But as far as Obi-Wan is concerned, Anakin remains a brother Jedi. It was never really for Obi-Wan to consider the nuances of the prophecy concerning Anakin, and he never really did. He accepted the interpretation at face value. In some ways, he actually was in awe of Anakin, considered it a privilege to work alongside him. If that's never really clear until the climactic moment in Revenge, consider this the moment where that's corrected.
All along, especially throughout Clones and the first few acts in Revenge, Obi-Wan and Anakin are inseparable, the way we only imagine Luke and Han Solo are in the original films. Han was always far more cynical about the whole relationship than we can sometimes think. They spend more time apart than at each other's side. That's probably why it's so easy to view the first trilogy in such rough terms. Even the parts that work together don't really work together. In the prequels, everything is too streamlined, it seems. I've argued in the past that this is because we're in times where the old ways are still functioning. It's Anakin slowly smashing them apart, moreso than Palpatine, that creates the conditions necessary to produce a guy like Han Solo. Anakin is not Han Solo. He's not Luke, either, and neither is Obi-Wan.
Their dynamic, then, is the whole basis for the prequels. If you view it through that prism, does your opinion change at all?
To me, the prequels were never meant to be carbon copies of the originals. They had their own story to tell. The originals were about a classic heroic journey. The prequels were the far less explored villain's journey. If there's a hero to root for in there, it's an equally tragic one. And that hero is Obi-Wan, the one who never saw it coming, was blinded the entire way by a friendship that once established he never questioned. Yes, he gets the big triumph at the end, but clearly he still loses.
Tellingly, whenever Anakin foreshadows his fall, Obi-Wan isn't present. Those moments are reserved for Padme, the slaughtering of the Sand People, for instance. It was Qui-Gon who understood everything about Anakin, from the start. Yoda and the rest of the Jedi, including Obi-Wan, only considered the elements of the prophecy, good or bad. Obi-Wan's imperfections, or perhaps his purity as a hero, rest in what he's missing, just as Anakin's journey depends on what he's missing, too.
Obi-Wan initially views Anakin as just another tag-along. Qui-Gon saw far beyond that from the start. Padme makes the observation in Clones that mentors have the ability to see the flaws in their pupils that the pupils otherwise overlook. Qui-Gon questioned where Obi-Wan went with the flow. He even became good friends with both Anakin and Padme, and not only didn't see their relationship develop, or that Anakin's dark side was slowly emerging.
The flaw in the whole Jedi philosophy was also something Obi-Wan unwittingly uttered, that "you're either with me or against me" is a Sith concept, but it's the Jedi who reject those among them who go against the regular order.
I'm not here to argue that Obi-Wan was basically an idiot, who didn't see what to others (especially the audience) might have seemed pretty obvious. Every other Jedi, including Yoda, didn't see it coming either. Something about Sith lore blocks Jedi awareness. I'm here to say that Obi-Wan took certain things for granted, along with every other Jedi. He was the quintessential Jedi, in fact. And he thought Anakin was, too, or wanted to be. And he considered Anakin to be his brother.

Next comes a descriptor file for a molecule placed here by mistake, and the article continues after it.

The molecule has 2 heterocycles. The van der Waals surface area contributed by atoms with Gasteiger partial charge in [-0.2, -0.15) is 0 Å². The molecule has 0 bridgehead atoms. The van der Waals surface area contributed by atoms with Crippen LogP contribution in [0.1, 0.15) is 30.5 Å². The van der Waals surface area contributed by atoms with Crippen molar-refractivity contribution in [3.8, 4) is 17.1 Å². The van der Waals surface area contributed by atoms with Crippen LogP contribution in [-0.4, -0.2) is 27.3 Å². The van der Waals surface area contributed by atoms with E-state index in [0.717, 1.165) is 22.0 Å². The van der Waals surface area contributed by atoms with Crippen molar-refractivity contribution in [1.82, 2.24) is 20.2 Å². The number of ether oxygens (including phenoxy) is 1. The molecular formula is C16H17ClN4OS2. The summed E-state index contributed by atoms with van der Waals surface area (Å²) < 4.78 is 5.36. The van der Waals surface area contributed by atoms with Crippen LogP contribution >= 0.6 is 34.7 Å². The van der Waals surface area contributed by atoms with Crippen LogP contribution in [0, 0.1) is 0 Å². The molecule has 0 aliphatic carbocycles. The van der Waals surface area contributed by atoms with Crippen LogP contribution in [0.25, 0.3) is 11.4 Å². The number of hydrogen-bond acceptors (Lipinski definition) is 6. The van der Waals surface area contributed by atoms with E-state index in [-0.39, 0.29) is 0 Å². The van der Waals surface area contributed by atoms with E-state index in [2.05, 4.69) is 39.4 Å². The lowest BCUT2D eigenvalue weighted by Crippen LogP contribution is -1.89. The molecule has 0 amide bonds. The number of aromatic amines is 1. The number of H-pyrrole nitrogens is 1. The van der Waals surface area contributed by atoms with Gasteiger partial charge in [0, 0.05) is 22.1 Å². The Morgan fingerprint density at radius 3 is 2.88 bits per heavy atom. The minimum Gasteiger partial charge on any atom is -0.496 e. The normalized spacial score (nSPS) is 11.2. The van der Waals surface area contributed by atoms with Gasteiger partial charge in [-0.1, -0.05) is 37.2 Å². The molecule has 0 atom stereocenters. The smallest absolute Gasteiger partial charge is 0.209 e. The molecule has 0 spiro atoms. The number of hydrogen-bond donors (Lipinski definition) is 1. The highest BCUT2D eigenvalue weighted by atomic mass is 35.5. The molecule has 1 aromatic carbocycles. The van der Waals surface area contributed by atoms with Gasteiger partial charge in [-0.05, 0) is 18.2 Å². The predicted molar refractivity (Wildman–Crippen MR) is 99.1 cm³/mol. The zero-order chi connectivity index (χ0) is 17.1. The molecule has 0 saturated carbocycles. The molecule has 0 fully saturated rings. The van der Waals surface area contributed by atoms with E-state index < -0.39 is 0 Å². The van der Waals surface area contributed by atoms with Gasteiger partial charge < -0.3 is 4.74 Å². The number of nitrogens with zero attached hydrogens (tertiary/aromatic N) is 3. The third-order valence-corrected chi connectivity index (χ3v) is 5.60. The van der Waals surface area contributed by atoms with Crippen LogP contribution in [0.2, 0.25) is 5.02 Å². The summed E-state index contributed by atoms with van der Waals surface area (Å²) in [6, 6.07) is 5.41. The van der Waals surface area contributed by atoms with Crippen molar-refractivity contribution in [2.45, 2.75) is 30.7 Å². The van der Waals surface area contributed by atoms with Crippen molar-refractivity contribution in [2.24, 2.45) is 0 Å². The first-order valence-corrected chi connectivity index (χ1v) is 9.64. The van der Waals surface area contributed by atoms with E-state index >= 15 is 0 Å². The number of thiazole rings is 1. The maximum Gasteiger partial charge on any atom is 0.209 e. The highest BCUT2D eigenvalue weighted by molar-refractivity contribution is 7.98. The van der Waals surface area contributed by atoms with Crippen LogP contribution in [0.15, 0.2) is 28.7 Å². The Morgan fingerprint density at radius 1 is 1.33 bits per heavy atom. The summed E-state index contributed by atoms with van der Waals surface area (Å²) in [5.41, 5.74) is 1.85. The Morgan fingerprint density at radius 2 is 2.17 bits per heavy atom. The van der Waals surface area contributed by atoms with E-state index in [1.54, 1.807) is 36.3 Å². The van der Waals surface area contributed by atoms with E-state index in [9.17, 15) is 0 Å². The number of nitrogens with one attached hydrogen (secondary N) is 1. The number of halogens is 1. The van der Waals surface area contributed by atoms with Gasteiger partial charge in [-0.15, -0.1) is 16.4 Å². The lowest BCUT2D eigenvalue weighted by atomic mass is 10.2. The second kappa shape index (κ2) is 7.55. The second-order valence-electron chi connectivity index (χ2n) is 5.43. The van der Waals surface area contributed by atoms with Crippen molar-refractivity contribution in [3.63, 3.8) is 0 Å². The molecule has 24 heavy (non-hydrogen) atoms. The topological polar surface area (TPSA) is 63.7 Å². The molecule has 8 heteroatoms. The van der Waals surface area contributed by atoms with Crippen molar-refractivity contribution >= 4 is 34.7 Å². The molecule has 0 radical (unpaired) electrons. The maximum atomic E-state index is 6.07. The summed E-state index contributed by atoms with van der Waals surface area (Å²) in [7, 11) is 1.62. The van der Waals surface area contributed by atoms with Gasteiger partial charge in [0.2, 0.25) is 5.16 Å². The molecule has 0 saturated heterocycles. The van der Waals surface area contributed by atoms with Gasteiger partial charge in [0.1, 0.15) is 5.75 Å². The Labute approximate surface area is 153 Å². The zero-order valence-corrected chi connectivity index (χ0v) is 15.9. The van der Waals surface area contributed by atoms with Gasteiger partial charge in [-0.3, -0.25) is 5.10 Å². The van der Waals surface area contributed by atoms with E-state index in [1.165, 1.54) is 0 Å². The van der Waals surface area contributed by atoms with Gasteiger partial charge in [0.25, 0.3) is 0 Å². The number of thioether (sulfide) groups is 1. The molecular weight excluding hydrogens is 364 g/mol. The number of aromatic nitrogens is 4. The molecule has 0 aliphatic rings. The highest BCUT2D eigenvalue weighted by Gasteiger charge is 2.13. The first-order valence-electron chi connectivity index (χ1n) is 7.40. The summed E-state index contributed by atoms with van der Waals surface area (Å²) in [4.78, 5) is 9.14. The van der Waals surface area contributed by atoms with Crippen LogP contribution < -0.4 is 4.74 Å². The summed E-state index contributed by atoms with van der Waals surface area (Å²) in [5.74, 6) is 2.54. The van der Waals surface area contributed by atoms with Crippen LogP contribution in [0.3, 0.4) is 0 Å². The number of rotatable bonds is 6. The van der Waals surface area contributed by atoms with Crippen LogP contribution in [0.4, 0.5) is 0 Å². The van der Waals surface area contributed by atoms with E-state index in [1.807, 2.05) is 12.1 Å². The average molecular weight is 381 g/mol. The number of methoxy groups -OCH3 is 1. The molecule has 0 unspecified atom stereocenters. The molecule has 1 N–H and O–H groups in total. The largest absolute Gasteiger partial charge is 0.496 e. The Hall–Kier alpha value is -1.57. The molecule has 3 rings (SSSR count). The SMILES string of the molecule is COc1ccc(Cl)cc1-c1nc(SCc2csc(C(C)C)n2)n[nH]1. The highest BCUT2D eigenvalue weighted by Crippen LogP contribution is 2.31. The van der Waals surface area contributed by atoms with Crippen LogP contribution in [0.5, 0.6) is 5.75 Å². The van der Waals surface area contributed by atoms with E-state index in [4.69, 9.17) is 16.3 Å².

So he was betrayed on all accounts. By the time he had to do something about it, he didn't hesitate to butcher Anakin. This is easily one of the most shocking moments in the whole Star Wars saga, even if you know it's coming from the moment they clash for the final time in A New Hope. Tellingly, of course, in that moment, Anakin describes their relationship in very different terms. He describes it simply as mentor/pupil. The worst thing about how Revenge ends is that Obi-Wan never figures out where he went wrong. He believes for twenty years, even, that he was still right. That's why he initially describes what happened to Luke's father as a betrayal. Because for Obi-Wan, that's the only description possible.
And by that point, just before he dies, Obi-Wan has reduced the whole thing to the only thing that still makes sense to him, that it's not really about friendships at all, but about the Force. The very thing he was focused on all those years ago when he dismissed the little boy he first met as just another straggler his mentor had picked up in their travels.
But, that's not what he really thinks. He's still protecting himself. He's more honest with Yoda, more honest with Luke. The old Obi-Wan, which is to say the young Obi-Wan, really was far too focused on his studies and his wishful thinking and his best case scenarios to even consider such honest moments, to consider himself on par with Yoda, for instance, or to speak so honestly, to think so honestly.
When you think about the prequels like that, I think they become less about what they weren't and more of what they were, a character study in the Star Wars saga. Two character studies. Of a pair of brothers. And a betrayal.
To the common assessment, the prequels were a mess, a vision George Lucas had that was flawed in too many ways. For me, all of these elements explain everything far too well. They're too calculated to be considered mistakes. They were deliberate. In their own way, they became, for me, at least as iconic in the whole saga as the first three films. Even the execution is knowing, the so-called wooden acting. There's a formality built into this vision of the old Republic, that without it an important piece of the puzzle is missing. Qui-Gon has always been one of my favorite characters. He's an anomaly in every way, and with good reason.
Obi-Wan and Anakin, both should have taken so much more from their fallen champion. The fact that they didn't leads directly to that molten lava.
"You were my brother!"